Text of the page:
Heating With Wood

By: Woody Lobnitz 2008
(Used with permission)

Woody Lobnitz is a good friend of mine. He was born in 1921 so I would guess that this story takes place in the mid-1930s. His story was actually an e-mail sent to his kids with me on the copy list. It was sparked by the fact that his son and daughter-in-law (Tom and Carmen) had just purchased a wood burning furnace. Read and enjoy!

(Note added February 6th, 2010:   Woody died this morning in a hospital in Duluth; he was 88 years old. But this story, like the many other stories he told, lives on.)

Tom and Carmen have just bought an outside wood burning furnace to heat their place in the approaching winter. They have more than enough wood on their property to make it very practical. My Dad always said "wood heats you twice - once when you cut it up and again when you burn it". He was very comfortable saying that because his two oldest sons did all the cutting in the woods, the hauling, the splitting, the stacking in the basement, and carrying out the ashes. And in the spring we even had to haul the ashes to the dump!!! In spite of what he said, that wood only heated him once - it heated us six times, like the time he told us to go down to his wood lot on the Minnesota River and "make wood for the winter".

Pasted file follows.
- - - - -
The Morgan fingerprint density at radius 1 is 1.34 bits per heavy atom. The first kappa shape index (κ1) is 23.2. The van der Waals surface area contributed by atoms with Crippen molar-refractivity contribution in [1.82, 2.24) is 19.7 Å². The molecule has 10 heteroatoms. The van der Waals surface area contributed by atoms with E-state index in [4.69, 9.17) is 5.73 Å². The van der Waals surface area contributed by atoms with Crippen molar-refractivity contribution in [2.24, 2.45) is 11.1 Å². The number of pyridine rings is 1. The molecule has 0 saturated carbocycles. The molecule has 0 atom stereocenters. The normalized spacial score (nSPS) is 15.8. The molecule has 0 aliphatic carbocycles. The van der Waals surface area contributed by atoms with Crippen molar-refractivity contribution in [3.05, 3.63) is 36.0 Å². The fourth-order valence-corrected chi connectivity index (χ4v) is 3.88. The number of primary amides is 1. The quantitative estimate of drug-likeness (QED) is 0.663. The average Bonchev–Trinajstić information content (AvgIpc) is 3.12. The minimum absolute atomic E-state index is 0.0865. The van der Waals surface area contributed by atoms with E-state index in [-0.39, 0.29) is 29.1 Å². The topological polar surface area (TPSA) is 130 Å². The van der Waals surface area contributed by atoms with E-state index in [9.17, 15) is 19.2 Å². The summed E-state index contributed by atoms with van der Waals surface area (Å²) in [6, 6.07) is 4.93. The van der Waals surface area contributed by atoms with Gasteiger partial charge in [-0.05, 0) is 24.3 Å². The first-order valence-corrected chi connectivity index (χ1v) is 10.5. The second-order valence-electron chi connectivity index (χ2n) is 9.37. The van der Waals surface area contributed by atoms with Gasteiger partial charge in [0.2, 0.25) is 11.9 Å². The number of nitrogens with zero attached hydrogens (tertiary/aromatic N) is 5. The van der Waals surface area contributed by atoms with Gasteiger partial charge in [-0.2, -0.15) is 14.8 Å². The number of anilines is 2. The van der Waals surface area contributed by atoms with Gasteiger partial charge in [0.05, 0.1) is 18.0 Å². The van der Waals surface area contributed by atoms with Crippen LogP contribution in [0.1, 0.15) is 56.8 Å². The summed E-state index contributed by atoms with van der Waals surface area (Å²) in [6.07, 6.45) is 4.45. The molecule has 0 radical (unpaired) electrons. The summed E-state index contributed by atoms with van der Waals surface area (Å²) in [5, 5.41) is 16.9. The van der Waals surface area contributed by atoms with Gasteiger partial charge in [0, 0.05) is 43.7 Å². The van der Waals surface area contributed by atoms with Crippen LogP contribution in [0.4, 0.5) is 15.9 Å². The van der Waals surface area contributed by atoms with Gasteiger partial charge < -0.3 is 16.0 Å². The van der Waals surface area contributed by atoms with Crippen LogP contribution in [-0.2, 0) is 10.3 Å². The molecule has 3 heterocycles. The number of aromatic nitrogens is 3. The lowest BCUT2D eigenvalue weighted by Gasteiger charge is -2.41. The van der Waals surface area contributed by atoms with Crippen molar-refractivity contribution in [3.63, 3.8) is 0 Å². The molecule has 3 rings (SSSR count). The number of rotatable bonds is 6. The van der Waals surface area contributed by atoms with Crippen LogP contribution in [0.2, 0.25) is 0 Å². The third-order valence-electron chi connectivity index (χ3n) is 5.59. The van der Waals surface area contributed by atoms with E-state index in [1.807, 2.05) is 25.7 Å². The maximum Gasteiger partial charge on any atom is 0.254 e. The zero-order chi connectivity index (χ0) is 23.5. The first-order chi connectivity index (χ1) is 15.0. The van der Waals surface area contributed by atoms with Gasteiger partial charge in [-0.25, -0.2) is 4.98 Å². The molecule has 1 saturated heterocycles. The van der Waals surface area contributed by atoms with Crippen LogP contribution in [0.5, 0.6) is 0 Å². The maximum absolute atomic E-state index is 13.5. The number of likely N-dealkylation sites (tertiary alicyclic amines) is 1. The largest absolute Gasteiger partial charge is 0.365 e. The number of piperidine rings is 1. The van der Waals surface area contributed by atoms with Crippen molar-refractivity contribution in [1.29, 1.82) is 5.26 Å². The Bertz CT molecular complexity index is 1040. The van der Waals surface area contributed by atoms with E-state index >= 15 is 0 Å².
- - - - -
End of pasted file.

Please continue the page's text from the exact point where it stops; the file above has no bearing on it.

There were no chain saws in those days; we cut the trees down with a two man buck saw. We also used the buck saw to cut them into lengths that we could physically lift onto a tractor-mounted 36-inch circuler saw, which we then used to cut them into the "stove wood" length of 16 inches. When we got the blocks to the right size, we tossed them into a semi trailer equipped with a cattle rack. The sides were six feet high, so we loaded it from the rear with the tail gate removed until it had enough of a load so that the blocks started to roll back out. Then we installed the tail gate and finished loading it by putting the smaller blocks on top. All we had to do after that was drive it home, unload it, split it (with an ax, not a power splitter), put it in the basement, and stack it.

Whenever we complained, he said " It'll make men out of you; then the words 'hard work' will mean something to you". He was sure right about that! His philosophy about hard work was a big contributor to the success my brother Rog and I have had in our work lives. Whenever my Mother complained by saying (as she often did), "Bill - they're just kids", he always replied "That's right, and when I'm through raising them, they'll be men".

That's a lot of history about wood burning but it brought back memories of the past. Sorry if it bores you, but I remember it fondly.

Note to Woody: It wasn't a bit boring. Thanks for letting me use it.